My father sat on a chair right next to her that day, her left hand clenched between the two of his, as he rested their hands on his forehead. “I will,” he said, as his voice cracked. I remember standing outside in the hallway, trying to listen in on their conversation, thinking, maybe I’ll get some answers? That was the day a day that no matter how much I try, I can never forget. Together, we sat in her old white Toyota Corolla as she watched and made sure I ate all my food. That particular day, after I had finished eating, after I had given her a hug and began shuffling around the car to get ready to head back to class; a portable right in front of the staff parking lot; instead of letting me go, she stopped me.
“Aisha, wait!” she said as I quickly turned back around to look at her. “I won’t be home when you come home from school!” she said hesitantly, afraid of my reaction.
“Why Mummy?” I asked.
“I have to spend a few days at the hospital. I have to go for another round of chemotherapy,” she said.
I remember being able to feel a rumbling in my belly and I could feel the panic in my chest.
“For how long?” I asked as my voice shook with grief.
“Three or four days...”
I looked down at my sweaty palms. I didn’t know what I would do without her in the house. I quickly swallowed my tears as I pushed open the car door, struggling to get out. The bell had rung. It was time for me to go. I didn’t want to say goodbye. Saying goodbye has always been difficult for me; I avoid saying goodbye at all cost. I rushed towards the portable. I could see my classmates arranging themselves as they talked, and formed a line against the portable so our teacher would let us in. I could hear the car door open in the short distance I had walked, and heard my mother call out my name. “Aisha, come back,” she yelled as I could hear the anger, the grief, the sadness emerge in her voice, while my body only responded by picking up my pace. I only wanted to walk faster. I didn’t want to turn around. I knew if I turned around, I wouldn’t let her leave. I walked upright; with my head up in the air. I stood tall and strong. I managed to avoid tears until I heard the voices that, at the time, felt as if the harsh reality of my life, the part of my life I wasn’t ready to face, slapped me in my face repeatedly until I couldn’t walk anymore. “Ewwww!! Your mom is so ugly! Look at her!!! Where’s her hair??? Your mom's a dude,” they mocked together! They were mean! They were kids!! We all were. But in that very moment, I felt the very first crack. The type of hairline fracture I knew deep down inside, that if left untreated, could one day cause a series of other complications.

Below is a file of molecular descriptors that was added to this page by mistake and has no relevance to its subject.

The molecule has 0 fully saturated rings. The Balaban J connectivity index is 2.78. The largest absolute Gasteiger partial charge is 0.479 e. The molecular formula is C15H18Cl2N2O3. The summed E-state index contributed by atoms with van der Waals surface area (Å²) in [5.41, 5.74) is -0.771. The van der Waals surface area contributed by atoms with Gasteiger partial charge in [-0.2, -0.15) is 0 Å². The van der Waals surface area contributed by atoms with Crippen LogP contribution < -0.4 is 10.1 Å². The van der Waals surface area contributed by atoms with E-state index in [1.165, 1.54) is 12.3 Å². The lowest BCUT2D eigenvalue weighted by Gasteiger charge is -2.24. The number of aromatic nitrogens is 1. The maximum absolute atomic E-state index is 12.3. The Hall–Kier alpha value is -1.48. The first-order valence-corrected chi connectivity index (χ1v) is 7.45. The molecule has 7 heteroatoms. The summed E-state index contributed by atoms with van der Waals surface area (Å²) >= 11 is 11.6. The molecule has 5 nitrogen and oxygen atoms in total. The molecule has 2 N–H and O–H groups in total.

My mother was diagnosed with ovarian cancer very early in my life. Her days, or at least the days that I remember, were filled with pain, chemotherapy treatments, regular nights spent in the hospital emergency room in the middle of the night, fearing we were going to lose her, and medication that made her looking gaunt and ill.
For years, as I was a child when I was introduced to my mother’s cancer, I was unable to understand the severity of her health. The only thing I remember of that time, was my teacher coming out to assist me in getting back into the classroom. I was too emotional to leave. I may have spent some time in the guidance office that day, I can’t be too sure. But what I know for sure is that, that day was the very first day I taught myself how to forget. That was the day I realized how emotionally sick I had been throughout my childhood. I knew that I would need the help of a professional to deal with the eventuality of my mother’s health. But mental health wasn’t viewed then as it is now. I didn’t seek treatment, instead I continued to bottle it up until it erupted in the form of explosions of screaming and yelling tantrums when I got home; home, the only place I ever felt comfortable setting the real Aisha free, but also the place where my cries for help were misunderstood as being a typical, mischievous girl, who just needed a little bit of discipline, and so discipline I received. But my silent cries for help went unheard for years to follow, until that very day, I was punched in my head multiple times until I lost consciousness; and woke up the version of myself no one, including myself, could recognize. My reflection was a stranger, but my internal struggles that resurfaced were all too familiar.